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Nardini (con't from Home page)

                Antonio is as straightforward as his grappa.  Well-educated, articulate, passionate for architecture, the arts, and fine food, but when it comes to grappa, he doesn?t need the fancy bottles and swishy winery names.  Since 1779, his family?s ?grapperia? has had its place on the eastern entrance to the historic Ponte Vecchio (Old Bridge) in Bassano del Grappa, Italy?s heart and soul of grappa production.  The Nardini?s method of production, the bottle and the label have essentially remained the same for 225 years.  Yet Antonio is a leader in the modernization of the marketing of grappa, while still an ardent supporter of traditional production methods.

                Arriving in the United States at age 17, Nardini set his career path by studying finance and international marketing before spending a few years honing his skills on Wall Street.  He subsequently started his own company promoting luxury Italian goods in the US.  Designer furniture, gourmet food, and wine and spirits were not only his profession, but his passion.  Although not as yet formally employed by the family business, he selected a US distributor for the Nardini distillates and collaborated with them to market the products.  The death of his cousin, the company?s export director, caused Antonio to move back to Italy in 1995, to officially take his place in the family business as the new manager of international exports and the 8th generation Nardini to carry on the tradition born by Bortolo Nardini?s move from Trentino to Bassano in the late 1700s.

                Already experienced in promoting Italy?s national spirit in the US, Nardini?s goal was to continue to change the international consumers? general perception of grappa, by focussing on educating the public ?Most think it is like jet fuel, or Italian moonshine, or more an old man?s drink,.? he contends.  He credits producers who bottled using fancy, eye-catching designer glass for drawing the consumers? attention to the spirit.  But the problem, he clearly states, was often  the quality of the spirit in the bottle did not match the attractiveness of the package.  Currently, there is a trend toward grappa made from the pomace obtained from well-known wineries.  Having the wine?s name on the label is once again drawing attention to the spirit.  But Nardini wants to make it clear that unlike brandy, grappa is produced by distilling the grape pomace, rather than the wine resulting from the grapes.  So there is little relation between the grappa bearing the wine?s name and the wine itself.  Consumers should focus on the distiller and ultimately the taste.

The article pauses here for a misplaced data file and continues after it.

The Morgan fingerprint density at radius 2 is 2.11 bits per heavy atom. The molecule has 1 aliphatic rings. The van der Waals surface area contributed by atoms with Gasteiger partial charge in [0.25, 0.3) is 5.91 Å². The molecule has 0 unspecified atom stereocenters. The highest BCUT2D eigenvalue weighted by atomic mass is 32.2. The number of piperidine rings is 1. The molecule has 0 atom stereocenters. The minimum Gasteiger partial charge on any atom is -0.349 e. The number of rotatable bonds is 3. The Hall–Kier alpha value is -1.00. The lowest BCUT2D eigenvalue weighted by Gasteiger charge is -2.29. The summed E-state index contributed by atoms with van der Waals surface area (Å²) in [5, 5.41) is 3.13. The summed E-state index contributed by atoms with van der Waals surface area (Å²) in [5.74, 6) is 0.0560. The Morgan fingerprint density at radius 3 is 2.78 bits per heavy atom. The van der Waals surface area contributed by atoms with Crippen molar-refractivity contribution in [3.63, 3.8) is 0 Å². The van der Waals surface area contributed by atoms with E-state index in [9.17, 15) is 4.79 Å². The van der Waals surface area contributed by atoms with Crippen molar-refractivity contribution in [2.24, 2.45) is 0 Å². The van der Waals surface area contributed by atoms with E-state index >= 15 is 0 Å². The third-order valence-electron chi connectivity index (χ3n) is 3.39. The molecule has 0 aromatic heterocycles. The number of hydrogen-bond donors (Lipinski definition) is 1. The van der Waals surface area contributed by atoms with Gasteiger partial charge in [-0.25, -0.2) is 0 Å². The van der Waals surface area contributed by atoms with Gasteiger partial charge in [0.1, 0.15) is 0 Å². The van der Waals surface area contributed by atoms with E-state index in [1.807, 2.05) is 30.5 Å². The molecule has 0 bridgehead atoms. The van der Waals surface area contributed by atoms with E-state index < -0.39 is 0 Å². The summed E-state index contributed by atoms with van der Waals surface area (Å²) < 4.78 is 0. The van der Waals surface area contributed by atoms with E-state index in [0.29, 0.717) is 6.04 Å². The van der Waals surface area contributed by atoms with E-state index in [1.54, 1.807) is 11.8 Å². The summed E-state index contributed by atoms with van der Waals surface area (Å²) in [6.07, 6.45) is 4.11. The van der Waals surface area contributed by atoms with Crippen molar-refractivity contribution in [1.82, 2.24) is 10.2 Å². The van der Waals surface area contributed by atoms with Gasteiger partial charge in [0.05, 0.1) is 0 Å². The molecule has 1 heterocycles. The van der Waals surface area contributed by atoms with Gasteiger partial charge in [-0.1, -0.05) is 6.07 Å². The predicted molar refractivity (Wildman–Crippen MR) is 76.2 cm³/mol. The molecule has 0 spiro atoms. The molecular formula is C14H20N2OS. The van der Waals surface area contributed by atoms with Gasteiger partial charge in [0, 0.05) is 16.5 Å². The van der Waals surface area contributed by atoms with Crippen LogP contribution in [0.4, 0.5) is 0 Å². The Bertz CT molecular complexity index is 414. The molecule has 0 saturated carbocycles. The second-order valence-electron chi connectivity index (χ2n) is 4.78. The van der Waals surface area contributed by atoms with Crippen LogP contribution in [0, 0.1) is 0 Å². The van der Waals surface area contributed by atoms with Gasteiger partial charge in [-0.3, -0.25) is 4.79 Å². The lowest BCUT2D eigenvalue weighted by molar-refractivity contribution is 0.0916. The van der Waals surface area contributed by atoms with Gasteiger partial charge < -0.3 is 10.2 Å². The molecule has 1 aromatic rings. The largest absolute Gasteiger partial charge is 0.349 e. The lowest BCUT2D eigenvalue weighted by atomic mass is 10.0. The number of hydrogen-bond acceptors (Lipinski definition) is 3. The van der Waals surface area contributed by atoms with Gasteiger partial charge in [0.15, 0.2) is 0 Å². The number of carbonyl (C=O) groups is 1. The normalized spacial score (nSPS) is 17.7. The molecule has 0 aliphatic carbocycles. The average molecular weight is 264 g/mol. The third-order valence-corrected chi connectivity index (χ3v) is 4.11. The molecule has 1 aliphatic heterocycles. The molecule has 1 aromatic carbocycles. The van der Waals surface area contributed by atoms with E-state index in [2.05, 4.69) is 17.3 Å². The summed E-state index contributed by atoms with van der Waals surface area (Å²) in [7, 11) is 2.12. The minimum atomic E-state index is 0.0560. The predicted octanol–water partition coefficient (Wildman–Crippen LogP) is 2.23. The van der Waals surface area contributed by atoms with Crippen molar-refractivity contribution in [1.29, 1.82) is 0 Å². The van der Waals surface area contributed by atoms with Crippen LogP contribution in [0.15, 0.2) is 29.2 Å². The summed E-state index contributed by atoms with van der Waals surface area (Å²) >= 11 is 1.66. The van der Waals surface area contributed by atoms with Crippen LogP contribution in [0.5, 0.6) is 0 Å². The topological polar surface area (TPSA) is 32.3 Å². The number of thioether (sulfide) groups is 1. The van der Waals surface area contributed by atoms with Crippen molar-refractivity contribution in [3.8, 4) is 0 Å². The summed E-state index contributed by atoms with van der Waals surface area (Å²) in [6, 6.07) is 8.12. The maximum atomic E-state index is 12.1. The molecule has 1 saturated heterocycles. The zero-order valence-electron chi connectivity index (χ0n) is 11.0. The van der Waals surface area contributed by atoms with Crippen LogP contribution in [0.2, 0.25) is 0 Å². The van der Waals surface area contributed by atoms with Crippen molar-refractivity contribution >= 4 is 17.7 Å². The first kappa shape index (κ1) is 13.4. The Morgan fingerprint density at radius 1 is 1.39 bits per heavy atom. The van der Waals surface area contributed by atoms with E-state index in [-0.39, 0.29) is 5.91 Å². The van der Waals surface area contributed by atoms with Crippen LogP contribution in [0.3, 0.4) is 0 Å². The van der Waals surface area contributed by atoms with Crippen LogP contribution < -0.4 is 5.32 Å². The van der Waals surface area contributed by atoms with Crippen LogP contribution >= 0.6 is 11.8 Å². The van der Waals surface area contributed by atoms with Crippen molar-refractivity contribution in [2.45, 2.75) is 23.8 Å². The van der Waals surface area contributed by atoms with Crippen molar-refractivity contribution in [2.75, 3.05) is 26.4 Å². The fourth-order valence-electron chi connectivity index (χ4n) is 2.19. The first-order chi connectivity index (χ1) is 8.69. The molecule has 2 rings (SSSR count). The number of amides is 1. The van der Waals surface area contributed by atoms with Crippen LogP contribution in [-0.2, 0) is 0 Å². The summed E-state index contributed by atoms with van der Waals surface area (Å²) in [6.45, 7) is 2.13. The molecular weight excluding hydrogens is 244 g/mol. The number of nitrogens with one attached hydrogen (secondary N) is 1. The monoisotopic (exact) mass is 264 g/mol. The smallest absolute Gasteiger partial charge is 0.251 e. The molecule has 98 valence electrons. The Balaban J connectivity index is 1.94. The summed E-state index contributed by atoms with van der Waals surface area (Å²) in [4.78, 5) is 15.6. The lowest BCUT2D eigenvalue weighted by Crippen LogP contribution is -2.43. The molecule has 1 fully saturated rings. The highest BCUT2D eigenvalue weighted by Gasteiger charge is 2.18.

Nardini?s marketing approach may be modern, but their product is still very traditional.  The focus is on the grappa itself and maintaining price competitiveness without sacrificing quality.  It is with this philosophy that the Nardinis, with a 25% market share, have become the largest seller of premium grappa in Italy, while producing more than 4 million bottles annually.  The fancy bottles may have brought attention to grappa internationally, but Nardini credits Italian restaurateurs worldwide for sustaining and growing the market.  Italian food is greatly appreciated on a global level and as more Italian restaurants open, it is natural for these ?grappa ambassadors? (as Nardini refers to them) to have their national spirit on the back bar.  Nardini?s grappa has been the beneficiary of the proliferation of Italian restaurants, many of which are trattoria style.  Most of these family-style establishments will carry grappa, but the focus is on good value as opposed to the expensive designer bottles.  Nardini?s distillates are well positioned to satisfy this market.

                My first exposure to grappa was at a tasting hosted by Jacopo Poli in 1997. Since then I have been captured by the magic of not only the distillate, but by the personalities behind its production.  Countless visits, meals, and tastings with Jacopo, Antonio, Lisa Tosolini and others have led me to realize the importance of distilling the pomace when it is fresh to retain the essence of the varietals used, that all grappas are not created equally, to sip and savour, and that the passion of those making the grappa really does enhance the flavour.  My favourite time to drink grappa is very traditional?after a meal as a digestif, or by adding it to the remnants of my espresso.  

                While visiting with Antonio I discovered that he has been able to combine his passion for food and architecture with his love of grappa.  Clearly he loves his food, as I observed as we indulged in an extended feast at a Bassano restaurant owned by the family in which the chef incorporated Nardini distillates in dishes from lamb to zabaglione to house-made artisan grappa chocolates.  His passion for architecture is well demonstrated at the Bassano distillery where two large space-age glass pods are seemingly suspended among the trees with the Montegrappa mountain range as a backdrop. They are somewhat surreal, but not out of place. The family commissioned renowned architect, Massimiliano Fuksas, to design them as a landmark addition to their distillery to commemorate the 225th anniversary of the founding of the business.

Antonio believes that as young people around the world gain an interest in art, culture and fine wine, the market for premium grappa will continue to grow.  He encourages bartenders to develop new grappa cocktails.  He applauds chefs who utilize grappa in both innovative and traditional recipes.  He receives more than 15 email requests for information on grappa each day from around the world.  His only request of the public is ?don?t judge all grappa by the first one you taste.?  He quickly adds, ?unless of course you taste Nardini first.?


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